Phony Phil again in his quest for power beyond NJ (Opinion)


Following the reversal of Roe v. Wade last week Governor Phil Murphy said he had a message for women in other states who want abortions. He welcomed any woman from another state that prohibits abortion that New Jersey “will respect their right to choose.” Her real message to women and pro-abortion zealots is “I am running for higher positions and seeking your support.” The governor is simply trying to raise his national profile and takes every opportunity to do so.

This is just another one of those opportunities. He doesn’t care about women’s rights. He cares about his political future. Does he care about women’s rights when he does not allow women to protect themselves by being able to carry a gun, which is their constitutional right? Did he care about women last year when his restrictive policies crushed many of their businesses or kept their children out of school for unreasonable periods of time?

New Jersey women who wish to have an abortion will have the same opportunity to do so as before this Supreme Court ruling. New Jersey has some of the most liberal abortion laws in the country, if not the world. Nothing about that has changed. You can even have an abortion at ANY stage of pregnancy.. He’s just trying to score political points. He realizes that his party faces catastrophic losses in midterm elections in November.

Murphy is not a Supreme Court expert. Even the late Justice Ruth Bader Ginsberg thought the way Roe v. Wade was flawed.

Phony Phil is looking for every excuse to gain support for his party and his political future. As a Catholic, you’d think Murphy would care about “those blessed souls” who weren’t born given that his Catholic faith prohibits taking unborn life. He spoke a lot about “blessed souls” when he seized tyrannical power during the pandemic. But I guess these “blessed souls” do not fit into his political agenda.

His lust for power and control goes far beyond his faith in any religion or cause. Leftism is the new religion of people like Murphy. Whether it’s mass shootings that happened in another state or a Federal Supreme Court decision that doesn’t affect anyone in New Jersey, Murphy will continue to stand out to pursue his political ambition. You have to understand this to make sense of his latest theatrical performances and press conferences.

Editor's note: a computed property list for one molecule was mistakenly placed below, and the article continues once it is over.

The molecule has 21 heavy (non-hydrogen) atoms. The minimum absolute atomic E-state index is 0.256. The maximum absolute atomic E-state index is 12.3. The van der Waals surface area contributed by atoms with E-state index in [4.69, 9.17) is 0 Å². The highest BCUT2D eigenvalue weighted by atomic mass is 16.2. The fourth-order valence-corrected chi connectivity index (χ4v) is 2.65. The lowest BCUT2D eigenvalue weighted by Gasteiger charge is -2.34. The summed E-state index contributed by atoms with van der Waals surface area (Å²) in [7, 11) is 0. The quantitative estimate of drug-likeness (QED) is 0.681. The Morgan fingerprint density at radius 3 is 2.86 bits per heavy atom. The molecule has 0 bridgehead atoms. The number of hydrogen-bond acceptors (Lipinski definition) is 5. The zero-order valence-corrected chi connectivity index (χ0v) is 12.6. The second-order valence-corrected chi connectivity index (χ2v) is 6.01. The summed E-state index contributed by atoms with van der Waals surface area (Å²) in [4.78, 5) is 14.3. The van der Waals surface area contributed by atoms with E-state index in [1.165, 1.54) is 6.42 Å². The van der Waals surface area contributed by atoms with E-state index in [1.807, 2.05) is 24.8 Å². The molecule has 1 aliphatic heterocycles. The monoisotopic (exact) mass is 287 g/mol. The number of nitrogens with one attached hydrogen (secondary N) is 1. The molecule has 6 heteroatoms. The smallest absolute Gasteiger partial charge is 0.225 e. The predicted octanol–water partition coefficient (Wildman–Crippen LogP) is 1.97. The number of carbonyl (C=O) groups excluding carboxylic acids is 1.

At first glance, Phony Phil seems trustworthy and true, but he’s an ambitious, power-hungry wolf in sheepskin clothes. If it makes you feel good that your governor is on your side on this very emotional issue, that’s fine. But remember that’s not the problem. It is about his political future. He’s about as trustworthy as a late summer timeshare salesman. Don’t buy it. It’s not what it seems.

The views expressed in the above post are those of New Jersey 101.5 talk show host Dennis Malloy only.

You can now listen to Dennis & Judi — On demand! Listen to New Jersey’s favorite Best Friends anytime, anywhere, and any day of the week. Download the Dennis & Judi show wherever you get podcasts, on our free app, or listen now.

Click here to contact an editor about a comment or correction for this story.

2022 primary for US House elections in New Jersey

The deadline for submitting applications to appear in the June 7, 2022 primary was Monday, April 4.

Sixty-three candidates met the filing deadline, including 41 Republicans and 22 Democrats, but some petitions were ultimately disqualified because they lacked the required 200 signatures from eligible voters of their political party who reside in the district.

In total, there are 56 candidates: 36 Republicans and 20 Democrats. A few have recently suspended their campaigns but will remain on the ballot.

Changes in NJ County populations since 2020

The Census Bureau’s estimates of county population changes since the 2020 Census of April 1, 2020 also provide some insight into COVID-era trends, as that’s around the same time the pandemic took hold. started. The list below sorts New Jersey’s 21 counties by their total change between the census and the July 1, 2021 estimate.


Comments are closed.